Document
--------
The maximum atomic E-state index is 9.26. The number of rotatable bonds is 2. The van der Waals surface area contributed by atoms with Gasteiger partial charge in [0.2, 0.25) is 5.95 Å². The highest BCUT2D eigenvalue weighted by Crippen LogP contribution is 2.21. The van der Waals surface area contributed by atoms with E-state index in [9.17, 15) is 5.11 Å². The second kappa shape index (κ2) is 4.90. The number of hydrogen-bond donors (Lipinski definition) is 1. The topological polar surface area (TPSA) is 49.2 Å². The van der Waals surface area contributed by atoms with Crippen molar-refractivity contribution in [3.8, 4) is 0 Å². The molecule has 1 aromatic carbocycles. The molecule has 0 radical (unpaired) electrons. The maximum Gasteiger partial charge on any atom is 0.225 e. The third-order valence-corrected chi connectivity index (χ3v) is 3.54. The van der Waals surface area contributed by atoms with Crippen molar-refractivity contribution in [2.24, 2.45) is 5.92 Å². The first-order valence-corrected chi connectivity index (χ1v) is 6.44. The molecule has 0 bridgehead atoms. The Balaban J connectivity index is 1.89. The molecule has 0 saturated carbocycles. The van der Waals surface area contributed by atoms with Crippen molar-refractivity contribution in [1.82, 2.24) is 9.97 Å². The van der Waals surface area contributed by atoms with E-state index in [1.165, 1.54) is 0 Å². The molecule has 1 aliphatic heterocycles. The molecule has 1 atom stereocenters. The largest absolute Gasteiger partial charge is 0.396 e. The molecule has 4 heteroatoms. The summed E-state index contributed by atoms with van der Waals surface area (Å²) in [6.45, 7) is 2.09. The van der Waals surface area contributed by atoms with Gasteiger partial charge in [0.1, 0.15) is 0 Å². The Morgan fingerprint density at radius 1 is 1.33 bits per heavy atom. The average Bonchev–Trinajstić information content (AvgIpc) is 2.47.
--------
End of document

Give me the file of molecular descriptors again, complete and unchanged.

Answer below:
The maximum atomic E-state index is 9.26. The number of rotatable bonds is 2. The van der Waals surface area contributed by atoms with Gasteiger partial charge in [0.2, 0.25) is 5.95 Å². The highest BCUT2D eigenvalue weighted by Crippen LogP contribution is 2.21. The van der Waals surface area contributed by atoms with E-state index in [9.17, 15) is 5.11 Å². The second kappa shape index (κ2) is 4.90. The number of hydrogen-bond donors (Lipinski definition) is 1. The topological polar surface area (TPSA) is 49.2 Å². The van der Waals surface area contributed by atoms with Crippen molar-refractivity contribution in [3.8, 4) is 0 Å². The molecule has 1 aromatic carbocycles. The molecule has 0 radical (unpaired) electrons. The maximum Gasteiger partial charge on any atom is 0.225 e. The third-order valence-corrected chi connectivity index (χ3v) is 3.54. The van der Waals surface area contributed by atoms with Crippen molar-refractivity contribution in [2.24, 2.45) is 5.92 Å². The first-order valence-corrected chi connectivity index (χ1v) is 6.44. The molecule has 0 bridgehead atoms. The Balaban J connectivity index is 1.89. The molecule has 0 saturated carbocycles. The van der Waals surface area contributed by atoms with Crippen molar-refractivity contribution in [1.82, 2.24) is 9.97 Å². The van der Waals surface area contributed by atoms with E-state index in [1.165, 1.54) is 0 Å². The molecule has 1 aliphatic heterocycles. The molecule has 1 atom stereocenters. The largest absolute Gasteiger partial charge is 0.396 e. The molecule has 4 heteroatoms. The summed E-state index contributed by atoms with van der Waals surface area (Å²) in [6.45, 7) is 2.09. The van der Waals surface area contributed by atoms with Gasteiger partial charge in [0.1, 0.15) is 0 Å². The Morgan fingerprint density at radius 1 is 1.33 bits per heavy atom. The average Bonchev–Trinajstić information content (AvgIpc) is 2.47.